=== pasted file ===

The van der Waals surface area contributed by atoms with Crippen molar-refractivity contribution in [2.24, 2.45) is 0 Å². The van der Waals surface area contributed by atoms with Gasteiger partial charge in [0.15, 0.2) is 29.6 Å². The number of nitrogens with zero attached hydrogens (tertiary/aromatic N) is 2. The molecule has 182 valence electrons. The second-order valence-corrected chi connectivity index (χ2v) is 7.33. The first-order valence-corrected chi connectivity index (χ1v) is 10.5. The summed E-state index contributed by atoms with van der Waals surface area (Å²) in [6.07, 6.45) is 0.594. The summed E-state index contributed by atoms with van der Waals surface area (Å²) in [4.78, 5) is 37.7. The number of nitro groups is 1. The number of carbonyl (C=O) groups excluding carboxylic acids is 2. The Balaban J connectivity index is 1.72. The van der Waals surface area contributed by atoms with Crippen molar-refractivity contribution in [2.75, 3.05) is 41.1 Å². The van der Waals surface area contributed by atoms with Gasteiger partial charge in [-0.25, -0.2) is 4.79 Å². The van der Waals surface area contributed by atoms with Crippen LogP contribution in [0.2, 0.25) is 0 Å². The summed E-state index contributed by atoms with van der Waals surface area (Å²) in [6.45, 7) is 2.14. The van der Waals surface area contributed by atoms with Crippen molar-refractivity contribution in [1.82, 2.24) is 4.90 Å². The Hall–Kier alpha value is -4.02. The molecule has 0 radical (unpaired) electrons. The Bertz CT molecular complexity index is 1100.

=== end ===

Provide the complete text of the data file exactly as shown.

The van der Waals surface area contributed by atoms with Crippen molar-refractivity contribution in [2.24, 2.45) is 0 Å². The van der Waals surface area contributed by atoms with Gasteiger partial charge in [0.15, 0.2) is 29.6 Å². The number of nitrogens with zero attached hydrogens (tertiary/aromatic N) is 2. The molecule has 182 valence electrons. The second-order valence-corrected chi connectivity index (χ2v) is 7.33. The first-order valence-corrected chi connectivity index (χ1v) is 10.5. The summed E-state index contributed by atoms with van der Waals surface area (Å²) in [6.07, 6.45) is 0.594. The summed E-state index contributed by atoms with van der Waals surface area (Å²) in [4.78, 5) is 37.7. The number of nitro groups is 1. The number of carbonyl (C=O) groups excluding carboxylic acids is 2. The Balaban J connectivity index is 1.72. The van der Waals surface area contributed by atoms with Crippen molar-refractivity contribution in [2.75, 3.05) is 41.1 Å². The van der Waals surface area contributed by atoms with Gasteiger partial charge in [-0.25, -0.2) is 4.79 Å². The van der Waals surface area contributed by atoms with Crippen LogP contribution in [0.2, 0.25) is 0 Å². The summed E-state index contributed by atoms with van der Waals surface area (Å²) in [6.45, 7) is 2.14. The van der Waals surface area contributed by atoms with Crippen molar-refractivity contribution in [1.82, 2.24) is 4.90 Å². The Hall–Kier alpha value is -4.02. The molecule has 0 radical (unpaired) electrons. The Bertz CT molecular complexity index is 1100.